The most widely agreed point is that the Green Bay Packers need to add defense. The Packers have a strong offense and maybe the best quarterback playing right now. The Packers want to pass first and they have assembled one of the best passing offensive lines in football. With Jordy Nelson returning to form after a massive knee injury, the receiver corps still looks strong and deep. Even the addition of Ty Montgomery to the backfield seems to have given the team some options in terms of the running game. The Packers off-season needs are still primarily defense.
Green Bay Packers 2017 Off-Season: Top 3 Needs
Pass defense was the most obvious hole in this defense. The Packers ranked second to last in passing yards per game. Add to this rankings of 26th in opponents quarterback rating (95.9). 25th in opponents completion percentage (64.8%), and last in yards per attempts (7.6).
Sam Shields was going to anchor this defensive backfield for another few years. That all changed when a concussion kept Shields out for the entire season. Now the release of Shields signals a massive change. There is no veteran leader among the corner backs. Damarious Randall, Quentin Rollins and Ladarius Gunter now lead a very young group. While adding a corner in the draft might be useful for depth, it would be far better for the Packers to add a free agent veteran.
Sure, “free agent signing” is not a news headline frequently seen in Green Bay, but it does happen at key moments in key positions. Someone like Logan Ryan would be a great add, but the more likely names would be Prince Amukamara or Morris Claiborne. Amukamara and Claiborne could be in that second tier of guys where the price tag might be more reasonable. Both have experience and are guys more likely to want the possibility at a championship.
Now, pass rush was something the Packers did well last year. The Packers were sixth in the NFL in sacks (40) and actually 11th in sacks per drop back (5.99%). Most of these sacks were from edge rushers Nick Perry (11.0), Julius Peppers (7.5) and Clay Matthews III (5.0). Julius Peppers will likely be gone before next year. The value on his performance is not likely enough. He had to take a lot of time off early in the year to ensure he was still fresh for the end of the season.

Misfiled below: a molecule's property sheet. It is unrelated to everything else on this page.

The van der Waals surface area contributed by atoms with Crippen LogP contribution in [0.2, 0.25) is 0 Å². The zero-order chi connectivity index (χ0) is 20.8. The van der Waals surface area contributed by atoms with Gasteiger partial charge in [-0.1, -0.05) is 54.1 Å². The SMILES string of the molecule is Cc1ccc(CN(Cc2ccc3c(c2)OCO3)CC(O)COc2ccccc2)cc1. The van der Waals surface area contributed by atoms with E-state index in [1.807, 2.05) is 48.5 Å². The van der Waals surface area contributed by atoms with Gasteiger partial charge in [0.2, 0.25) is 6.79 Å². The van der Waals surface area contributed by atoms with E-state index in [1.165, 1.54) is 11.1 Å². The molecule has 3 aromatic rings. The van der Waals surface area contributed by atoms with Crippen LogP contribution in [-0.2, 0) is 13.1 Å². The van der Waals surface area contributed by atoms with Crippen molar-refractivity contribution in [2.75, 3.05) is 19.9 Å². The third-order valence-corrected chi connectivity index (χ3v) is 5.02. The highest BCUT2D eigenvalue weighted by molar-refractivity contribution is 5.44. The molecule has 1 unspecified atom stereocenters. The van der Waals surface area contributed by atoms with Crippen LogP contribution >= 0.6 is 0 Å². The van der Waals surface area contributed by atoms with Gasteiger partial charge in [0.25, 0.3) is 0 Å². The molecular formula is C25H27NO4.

This is a position where the Packers will want to add young talent. The Packers stretched on Kyler Fackrell last year, but he was a 25-year-old rookie. Takkarist McKinley is one of the top names brought up so far. McKinley is an edge rusher from UCLA. He is strongest at the pass rush, but will have shoulder surgery right after the combine. Missing five to six weeks is going to be a hard thing to accept. Still, the Packers will be starting Matthews and Perry so this is more about depth. Tim Williams out of Alabama would be another strong alternative here. The fan favorite would be T.J. Watt, and if he is around in the second round, then it would be a good draft pick.
This starts getting debatable. The Packers might want a young, pass catching running back more, or some defensive line depth. These three needs fall in a similar tier, but more weight should be given to this position. The Packers have three inside linebackers who get solid playing time: Jake Ryan, Blake Martinez and Joe Thomas. Thomas is the guy the Packers leave in for sub packages and dime defense. Martinez has also shown some ability in pass coverage, but on the whole, these are average coverage guys with middle-of-the-road athleticism.
The Packers have good defensive linemen up front and good safeties on the back end. If the Packers can address the edge rush and shore up their pass coverage outside, then an athletic inside linebacker could drastically improve this defense. Ryan and Martinez are sure tacklers and have good skills at reading the offense, but both have average speed and both need to improve at getting off blocks. Zach Cunningham (Vanderbilt) has some interesting skills for a possible second or third round pick. Great coverage skill and speed, but he might be a bit undersized. Perhaps a more interesting add would be Ohio State’s Raekwon McMillan. McMillan has better size and would be more suited to playing between the tackles, but still has the speed to make plays. Packers have not drafted an inside linebacker in the first three rounds since A.J. Hawk in 2006. This might be the year.